The Art and Science of Translation

Over the last half century, an impressive body of knowledge has emerged on translation, running the gamut from anecdotal musings to quasi-scientific theories. Saint-Martin has read a great deal of translation theory in connection with her courses at UQAM, but for all its interest she has rarely found it useful or applicable when immersed in translating. Considering himself less theoretically inclined, Gagné admits that translation theory bores him to tears. Translation theories may well nourish the mind, inform the way in which we perceive translation, they conclude, but, says Gagné, “When confronted with a concrete translation problem, you’re on your own. Although, there are two of us. We have each other, and that’s comforting.”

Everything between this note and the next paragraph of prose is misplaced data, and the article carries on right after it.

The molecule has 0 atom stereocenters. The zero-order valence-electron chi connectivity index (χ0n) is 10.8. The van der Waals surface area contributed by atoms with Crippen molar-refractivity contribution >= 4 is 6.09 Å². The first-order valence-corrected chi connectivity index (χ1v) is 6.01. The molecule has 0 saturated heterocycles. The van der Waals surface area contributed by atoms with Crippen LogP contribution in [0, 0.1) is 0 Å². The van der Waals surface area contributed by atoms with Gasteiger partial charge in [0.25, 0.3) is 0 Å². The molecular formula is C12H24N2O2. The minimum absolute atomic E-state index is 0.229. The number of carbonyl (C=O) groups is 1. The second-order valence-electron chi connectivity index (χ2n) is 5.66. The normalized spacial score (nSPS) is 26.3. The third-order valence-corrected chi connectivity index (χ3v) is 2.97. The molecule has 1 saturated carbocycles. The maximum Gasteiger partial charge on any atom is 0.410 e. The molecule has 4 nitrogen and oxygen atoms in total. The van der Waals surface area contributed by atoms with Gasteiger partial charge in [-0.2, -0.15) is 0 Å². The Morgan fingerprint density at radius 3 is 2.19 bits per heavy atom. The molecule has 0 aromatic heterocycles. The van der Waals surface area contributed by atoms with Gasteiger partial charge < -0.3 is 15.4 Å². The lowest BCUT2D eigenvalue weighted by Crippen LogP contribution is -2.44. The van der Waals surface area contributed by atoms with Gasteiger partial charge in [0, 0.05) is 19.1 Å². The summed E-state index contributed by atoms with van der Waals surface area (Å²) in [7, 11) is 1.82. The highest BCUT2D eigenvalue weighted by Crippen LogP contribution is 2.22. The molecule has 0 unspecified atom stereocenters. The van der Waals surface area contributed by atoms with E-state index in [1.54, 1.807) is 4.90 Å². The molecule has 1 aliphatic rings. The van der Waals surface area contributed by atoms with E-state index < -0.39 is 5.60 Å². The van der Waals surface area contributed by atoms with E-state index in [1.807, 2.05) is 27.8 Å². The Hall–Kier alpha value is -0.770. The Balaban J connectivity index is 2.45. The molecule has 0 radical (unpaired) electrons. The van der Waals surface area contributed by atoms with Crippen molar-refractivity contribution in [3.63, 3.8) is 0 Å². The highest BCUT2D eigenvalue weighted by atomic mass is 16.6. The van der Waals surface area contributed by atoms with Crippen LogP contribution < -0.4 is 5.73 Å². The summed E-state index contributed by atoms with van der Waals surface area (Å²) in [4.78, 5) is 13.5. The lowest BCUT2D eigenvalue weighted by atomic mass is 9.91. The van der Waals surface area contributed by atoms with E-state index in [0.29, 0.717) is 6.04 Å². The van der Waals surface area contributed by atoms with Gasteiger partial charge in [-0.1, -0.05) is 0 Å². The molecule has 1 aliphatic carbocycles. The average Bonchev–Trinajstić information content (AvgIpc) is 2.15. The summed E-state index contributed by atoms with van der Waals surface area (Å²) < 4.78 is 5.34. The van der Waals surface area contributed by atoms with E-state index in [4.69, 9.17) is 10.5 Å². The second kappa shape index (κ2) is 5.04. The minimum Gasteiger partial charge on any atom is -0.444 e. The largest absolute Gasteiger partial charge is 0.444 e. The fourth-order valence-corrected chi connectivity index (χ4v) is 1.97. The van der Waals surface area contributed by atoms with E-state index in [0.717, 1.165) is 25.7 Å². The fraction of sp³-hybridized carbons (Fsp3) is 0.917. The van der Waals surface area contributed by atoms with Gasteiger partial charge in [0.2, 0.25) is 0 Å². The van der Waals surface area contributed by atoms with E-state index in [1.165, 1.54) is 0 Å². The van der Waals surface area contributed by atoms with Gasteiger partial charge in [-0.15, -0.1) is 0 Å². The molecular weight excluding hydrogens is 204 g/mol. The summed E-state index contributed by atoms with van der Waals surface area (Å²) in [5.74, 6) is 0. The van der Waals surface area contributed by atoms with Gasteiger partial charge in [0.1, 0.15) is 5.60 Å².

And yet, Saint-Martin deftly conceptualizes her craft and articulates her choices, precisely because she has been steeped in theoretical reflection. She has been working on a compilation of observations on the translation process titled Un bien: éloge de la traduction littéraire, recently released by Boréal. In it, Saint-Martin also addresses the links between writing and translating. Translating is good training for writing and writing is good training for translating, she opines. Translating is always a kind of writing; it is rewriting, except that when you write you are the one who decides. When you are translating you are in the service of someone, something else. You are borne by a movement, but you are not in the driver’s seat; you recreate something that was already there. “In the book that we are completing [the translation of Son of a Smaller Hero], there isn’t one word of French,” she told me: